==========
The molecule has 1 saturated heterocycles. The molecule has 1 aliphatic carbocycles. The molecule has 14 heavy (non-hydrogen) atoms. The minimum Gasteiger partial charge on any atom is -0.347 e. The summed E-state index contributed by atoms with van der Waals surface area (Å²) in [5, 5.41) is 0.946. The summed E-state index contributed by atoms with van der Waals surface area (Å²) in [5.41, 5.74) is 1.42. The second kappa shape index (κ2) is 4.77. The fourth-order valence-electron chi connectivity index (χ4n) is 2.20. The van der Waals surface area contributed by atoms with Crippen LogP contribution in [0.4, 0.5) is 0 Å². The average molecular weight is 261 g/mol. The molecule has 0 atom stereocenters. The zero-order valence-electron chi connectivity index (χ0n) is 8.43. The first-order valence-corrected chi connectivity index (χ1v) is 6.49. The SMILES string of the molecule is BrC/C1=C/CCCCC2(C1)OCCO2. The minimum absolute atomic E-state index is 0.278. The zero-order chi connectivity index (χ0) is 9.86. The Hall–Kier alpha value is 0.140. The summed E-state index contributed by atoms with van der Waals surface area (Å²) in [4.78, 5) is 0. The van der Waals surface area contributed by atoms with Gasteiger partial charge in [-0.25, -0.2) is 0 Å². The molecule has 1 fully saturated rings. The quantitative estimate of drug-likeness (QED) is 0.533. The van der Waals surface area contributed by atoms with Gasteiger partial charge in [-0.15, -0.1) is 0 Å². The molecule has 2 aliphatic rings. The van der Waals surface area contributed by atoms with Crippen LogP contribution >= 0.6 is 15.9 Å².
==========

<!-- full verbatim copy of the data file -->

The molecule has 1 saturated heterocycles. The molecule has 1 aliphatic carbocycles. The molecule has 14 heavy (non-hydrogen) atoms. The minimum Gasteiger partial charge on any atom is -0.347 e. The summed E-state index contributed by atoms with van der Waals surface area (Å²) in [5, 5.41) is 0.946. The summed E-state index contributed by atoms with van der Waals surface area (Å²) in [5.41, 5.74) is 1.42. The second kappa shape index (κ2) is 4.77. The fourth-order valence-electron chi connectivity index (χ4n) is 2.20. The van der Waals surface area contributed by atoms with Crippen LogP contribution in [0.4, 0.5) is 0 Å². The average molecular weight is 261 g/mol. The molecule has 0 atom stereocenters. The zero-order valence-electron chi connectivity index (χ0n) is 8.43. The first-order valence-corrected chi connectivity index (χ1v) is 6.49. The SMILES string of the molecule is BrC/C1=C/CCCCC2(C1)OCCO2. The minimum absolute atomic E-state index is 0.278. The zero-order chi connectivity index (χ0) is 9.86. The Hall–Kier alpha value is 0.140. The summed E-state index contributed by atoms with van der Waals surface area (Å²) in [4.78, 5) is 0. The van der Waals surface area contributed by atoms with Gasteiger partial charge in [-0.25, -0.2) is 0 Å². The molecule has 1 fully saturated rings. The quantitative estimate of drug-likeness (QED) is 0.533. The van der Waals surface area contributed by atoms with Gasteiger partial charge in [-0.15, -0.1) is 0 Å². The molecule has 2 aliphatic rings. The van der Waals surface area contributed by atoms with Crippen LogP contribution >= 0.6 is 15.9 Å².